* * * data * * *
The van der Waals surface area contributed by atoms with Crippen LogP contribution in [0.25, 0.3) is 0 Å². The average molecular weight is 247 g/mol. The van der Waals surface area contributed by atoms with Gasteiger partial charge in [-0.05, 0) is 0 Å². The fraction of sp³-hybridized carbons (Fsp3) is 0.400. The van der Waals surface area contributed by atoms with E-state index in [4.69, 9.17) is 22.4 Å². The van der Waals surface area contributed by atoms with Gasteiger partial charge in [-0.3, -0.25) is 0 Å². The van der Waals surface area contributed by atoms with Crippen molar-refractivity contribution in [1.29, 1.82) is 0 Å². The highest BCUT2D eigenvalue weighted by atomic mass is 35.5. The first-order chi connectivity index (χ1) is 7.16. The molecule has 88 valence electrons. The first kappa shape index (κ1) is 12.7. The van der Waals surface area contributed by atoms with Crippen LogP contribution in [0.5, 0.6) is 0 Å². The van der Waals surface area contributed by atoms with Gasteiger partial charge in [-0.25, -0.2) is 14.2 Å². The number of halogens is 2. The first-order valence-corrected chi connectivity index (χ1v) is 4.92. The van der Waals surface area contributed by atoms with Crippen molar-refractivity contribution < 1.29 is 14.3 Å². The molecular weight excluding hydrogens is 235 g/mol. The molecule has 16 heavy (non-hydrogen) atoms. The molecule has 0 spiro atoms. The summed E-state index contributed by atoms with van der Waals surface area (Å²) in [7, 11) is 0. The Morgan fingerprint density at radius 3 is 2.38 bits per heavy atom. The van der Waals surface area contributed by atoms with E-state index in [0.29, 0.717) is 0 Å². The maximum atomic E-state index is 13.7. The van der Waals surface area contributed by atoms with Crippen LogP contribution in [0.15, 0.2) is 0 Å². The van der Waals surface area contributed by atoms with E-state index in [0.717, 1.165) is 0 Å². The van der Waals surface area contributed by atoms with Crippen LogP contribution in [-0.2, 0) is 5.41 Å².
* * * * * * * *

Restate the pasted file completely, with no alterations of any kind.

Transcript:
The van der Waals surface area contributed by atoms with Crippen LogP contribution in [0.25, 0.3) is 0 Å². The average molecular weight is 247 g/mol. The van der Waals surface area contributed by atoms with Gasteiger partial charge in [-0.05, 0) is 0 Å². The fraction of sp³-hybridized carbons (Fsp3) is 0.400. The van der Waals surface area contributed by atoms with E-state index in [4.69, 9.17) is 22.4 Å². The van der Waals surface area contributed by atoms with Gasteiger partial charge in [-0.3, -0.25) is 0 Å². The van der Waals surface area contributed by atoms with Crippen molar-refractivity contribution in [1.29, 1.82) is 0 Å². The highest BCUT2D eigenvalue weighted by atomic mass is 35.5. The first-order chi connectivity index (χ1) is 7.16. The molecule has 88 valence electrons. The first kappa shape index (κ1) is 12.7. The van der Waals surface area contributed by atoms with Crippen LogP contribution in [0.5, 0.6) is 0 Å². The van der Waals surface area contributed by atoms with Gasteiger partial charge in [-0.25, -0.2) is 14.2 Å². The number of halogens is 2. The first-order valence-corrected chi connectivity index (χ1v) is 4.92. The van der Waals surface area contributed by atoms with Crippen molar-refractivity contribution < 1.29 is 14.3 Å². The molecular weight excluding hydrogens is 235 g/mol. The molecule has 16 heavy (non-hydrogen) atoms. The molecule has 0 spiro atoms. The summed E-state index contributed by atoms with van der Waals surface area (Å²) in [7, 11) is 0. The Morgan fingerprint density at radius 3 is 2.38 bits per heavy atom. The van der Waals surface area contributed by atoms with E-state index in [0.29, 0.717) is 0 Å². The maximum atomic E-state index is 13.7. The van der Waals surface area contributed by atoms with Crippen LogP contribution in [0.15, 0.2) is 0 Å². The van der Waals surface area contributed by atoms with E-state index in [0.717, 1.165) is 0 Å². The van der Waals surface area contributed by atoms with Crippen LogP contribution in [-0.2, 0) is 5.41 Å².